It's been just over a month since Disney (DIS -1.08%) closed on its enormous $71 billion acquisition of most the assets of 21st Century Fox (FOXA -0.57%) (FOX -0.81%). In addition to expanding its portfolio with an enviable stable of Fox's film and TV franchises, the move doubled Disney's stake in video-streaming platform Hulu to 60%.

If that wasn't enough, last week Hulu surprised industry watchers by buying back AT&T's (T -0.16%) 9.5% stake in the company for $1.43 billion. That sum implied a $15 billion valuation for all of Hulu, and left remaining owners Disney and Comcast (CMCSA -0.15%) to determine how to move forward with their newly bolstered pieces of the joint venture.

And then there was one?

It turns out Disney is wasting no time making its intentions known. Citing "people familiar with the matter" on Thursday, CNBC reported Comcast is already in talks with Disney regarding selling its 30% minority stake to the House of Mouse.

Hulu interface on a computer monitor, tablet, and smartphone

Image source: Hulu

But that doesn't mean the two entertainment giants will come to terms in the near future. At this point, those sources say Comcast is "weighing the pros and cons of doing a deal now rather than later [...]."

That verbiage implies Comcast isn't particularly interested in playing second fiddle to controlling-stakeholder Disney, even as its NBC subsidiary provides a significant amount of content on the Hulu platform. That said, Comcast CEO Brian Roberts told CNBC in a subsequent interview that, even if they choose to divest their ownership, it would be "very much in everybody's best interest" to maintain NBC's relationship with Hulu.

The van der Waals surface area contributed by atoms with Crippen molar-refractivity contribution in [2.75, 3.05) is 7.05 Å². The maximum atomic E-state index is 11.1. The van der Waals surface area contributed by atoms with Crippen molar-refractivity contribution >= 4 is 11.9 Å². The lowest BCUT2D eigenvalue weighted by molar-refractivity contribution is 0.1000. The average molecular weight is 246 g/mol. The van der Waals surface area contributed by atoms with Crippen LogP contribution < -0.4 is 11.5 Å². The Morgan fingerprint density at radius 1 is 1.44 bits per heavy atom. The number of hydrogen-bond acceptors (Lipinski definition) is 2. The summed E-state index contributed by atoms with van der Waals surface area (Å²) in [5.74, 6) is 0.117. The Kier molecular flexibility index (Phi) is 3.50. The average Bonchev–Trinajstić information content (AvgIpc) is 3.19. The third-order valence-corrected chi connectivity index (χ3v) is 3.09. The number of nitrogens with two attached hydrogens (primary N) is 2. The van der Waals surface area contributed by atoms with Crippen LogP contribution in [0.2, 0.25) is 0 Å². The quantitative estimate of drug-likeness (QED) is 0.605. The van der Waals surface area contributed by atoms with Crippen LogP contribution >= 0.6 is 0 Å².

Choices, choices

In short, Comcast's dilemma essentially comes down to whether it wants to cash in now, or -- keeping in mind Hulu grew its subscriber base by 48% last year to over 25 million -- to instead let the value of Hulu continue to appreciate as cord-cutting consumers flock to a growing bevy of attractive streaming-media offerings.

The former might make the most sense in order to help Comcast fund its own growth initiatives, particularly considering Comcast carries over $104 billion in debt on its balance sheet. That monstrous sum ballooned last October as the company won a $39 billion bidding war to acquire European pay-TV leader Sky -- a transaction ironically enabled by Comcast's decision to outbid Disney in what turned out to be a $15 billion auction for the 39% stake of Sky previously owned by Fox.

Using the yardstick AT&T provided last week would mean valuing Comcast's Hulu stake at around $5 billion. Though I wouldn't be surprised if Comcast chooses to play hardball in an effort to capitalize on Disney's eagerness to move forward with its own streaming plans.

Disney, for its part, is still riding high after revealing it will introduce its own Disney+ streaming-media service for a modest $6.99 per month this coming November. And owning all of Hulu could give Disney more flexibility to offer consumers comprehensive bundled service choices between Hulu (including its streaming Live TV package), its fast-growing ESPN+ service, and Disney+ down the road.

If one things seems most likely, however, its that Comcast will ultimately follow AT&T's lead and bow out of Hulu. When that happens, it should only serve to help reinforce Disney's dominance of the global entertainment industry.